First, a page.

|Quilted French Memory Board DIY Tutorial|
When I had my business, EllaBella Designs, my hand-made Quilted French Memory Boards were a big hit at the local craft markets. They add a beautiful touch to any room with the ability to showcase a revolving array of your favorite photographs without damaging them like a bulletin board could.
Well, years later, The Scrapbooking Housewife blog still gets numerous visitors each day in search of the quilted french memory boards. Since I don't make them to sell anymore, I thought I would provided a detailed DIY Quilted French Memory Board Tutorial!
disclosure policy here
disclosure policy here
QUILTED FRENCH MEMORY BOARDI'll start with what makes the base of my memory boards - framed canvases! I have made these in many different sizes but found that the 16"x20" canvas was my preferred size (similar to these). The quality of the canvas itself is irrelevant, as you will be covering it up.
An alternate base for your memory board can include a bulletin board or a sturdy piece of inexpensive foam board. You can even build your own frame from wood if you so desire; but, for me, I found that for the relatively low cost of the canvas, it wasn't worth the effort.
Please keep in mind that there are a number of ways you could go about making your own Quilted French Memory Board, but here I will share with you my process. And as with any project, please use appropriate safety equipment and measures.
- Framed canvas (similar to these)
- Fabric - make sure fabric is at least 2" larger than your canvas. Designer fabric always looks stunning; I love Amy Butler, Robert Kaufman, Michael Miller (how cute is this monster fabric!?), to name a few. (Sometimes I was able to get away with buying fat quarters, like these, but I really had to stretch it!)
- Felt - cut to fit back of canvas
- Iron & Ironing Board
- Good quality matching ribbon
- Quilt Batting - cut to at least 2" larger than your canvas
- Hot glue gun with glue sticks
- Measuring tape & pencil
- Electric staple gun with staples (I purchased an electric staple gun just for doing these boards - so worth it, especially if you are doing these in bulk like I was!!)
- Sawtooth picture hanger & nails to hang frame
Note: You may seriously want to consider purchasing in bulk! I always bought in bulk, as these memory ribbon boards are so popular and addicting to make! Not only did they sell like hot cakes at my craft markets, but I ended up making some for friends and family, too!
(printable pdf instructions available here)
1. Iron fabric and cut to give you at least 2" overlap on all sides.
2. Cut batting to give you at least 2" overlap on all sides. Spread some hot glue over the front of the canvas, just enough so it stays, and adhere batting to front.
3. Lay the fabric face down and place canvas front-side down over top of the fabric; be careful here and make sure that the pattern on your fabric is straight.
4. Stretch fabric over sides and staple to the back of the canvas using an electric staple gun. Tuck corners in and staple. Cut off any excess fabric. You may need to use a hammer for some of the staples that don't go in all of the way.
For the next set of instructions, it may be helpful for you to visualize the canvas as a grid when dealing with measurements for ribbon & brad placements. Note that for larger canvases, you may wish to add extra lengths of ribbon and brads.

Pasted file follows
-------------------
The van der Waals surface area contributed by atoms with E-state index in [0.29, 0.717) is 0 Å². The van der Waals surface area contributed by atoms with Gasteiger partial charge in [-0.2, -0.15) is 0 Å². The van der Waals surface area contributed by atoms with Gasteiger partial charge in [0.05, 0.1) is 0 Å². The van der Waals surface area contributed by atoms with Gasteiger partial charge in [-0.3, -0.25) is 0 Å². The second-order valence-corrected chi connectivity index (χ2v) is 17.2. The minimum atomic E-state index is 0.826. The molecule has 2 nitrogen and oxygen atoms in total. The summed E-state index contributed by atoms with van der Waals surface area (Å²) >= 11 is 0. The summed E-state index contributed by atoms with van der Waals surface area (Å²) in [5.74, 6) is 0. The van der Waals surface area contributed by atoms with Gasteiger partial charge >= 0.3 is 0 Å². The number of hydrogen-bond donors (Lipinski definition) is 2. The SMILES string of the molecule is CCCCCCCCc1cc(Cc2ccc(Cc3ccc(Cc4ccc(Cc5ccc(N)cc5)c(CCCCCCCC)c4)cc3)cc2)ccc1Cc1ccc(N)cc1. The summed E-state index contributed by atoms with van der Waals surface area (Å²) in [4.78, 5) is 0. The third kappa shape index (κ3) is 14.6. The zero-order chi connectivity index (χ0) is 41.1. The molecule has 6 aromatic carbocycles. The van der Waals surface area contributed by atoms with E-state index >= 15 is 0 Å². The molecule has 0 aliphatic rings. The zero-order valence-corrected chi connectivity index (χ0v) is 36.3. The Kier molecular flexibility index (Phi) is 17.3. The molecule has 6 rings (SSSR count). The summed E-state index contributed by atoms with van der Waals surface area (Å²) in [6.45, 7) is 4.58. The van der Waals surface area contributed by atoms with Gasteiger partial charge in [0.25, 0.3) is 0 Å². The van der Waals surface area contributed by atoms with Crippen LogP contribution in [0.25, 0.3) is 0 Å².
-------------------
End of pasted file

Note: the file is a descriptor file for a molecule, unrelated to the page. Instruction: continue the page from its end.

(The following diagrams are not to scale, they are just providing you with a brief overview of ribbon and brad placement)
front view of canvas
back view of canvas
5. With canvas facing down, use your staple gun to staple one end of ribbon to the corner of the back of the canvas; bring diagonally across the front to the opposite corner, making sure ribbon is tight, and staple the end to the back of the canvas. Repeat on the other corners.
6. Turn the canvas face down and using a pencil, mark at the middle point of each side of the frame.
7. Keeping the canvas face down, staple another piece of ribbon to the top middle at an angle; bring ribbon over the front of the canvas and over to the middle of the other side; staple. Do this one more time on the same side.
8. Continue on other three sides.
9. Once ribbon is stapled in place, take your measuring tape and measure the middle point of the front of the canvas. Your two ribbons crossing over should be exactly in the middle; if not, you will need to maneuver them until they are in the centre.
10. Hold ribbon while inserting the paper piercer (or the very pointy & sharp tip of your scissors) in the centre. Make sure you go all the way through the ribbon, fabric, and canvas. Insert your brad and separate back so brad sits flat. You may need to tear the ribbon and fabric slightly, just be sure not to form a run in the ribbon or fabric.
11. The other four brad placements can be a bit tricky; the ribbon will likely require quite a bit of maneuvering to get the ribbon placement just right. Imagine the canvas divided up into sections and measure in both directions to get the mid-point. I usually start with the top left brad and work clock-wise, but do whatever works for you.
For example, if I was working with a 16" x 20" canvas, I would measure 5" across and 4" down and move my ribbon accordingly to get it just right.
12. Once you have all of the brads in place, you can then attach the felt backing using a hot glue gun.
13. If you are using trim, attach that to the edge of the canvas using hot glue.
14. Turn canvas face down and mark the middle of the canvas; attach sawtooth picture hanger.
Your Quilted French Memory Board is now ready to hang and adorn your photos!
A printable pdf version is available for this Quilted French Memory Board Tutorial.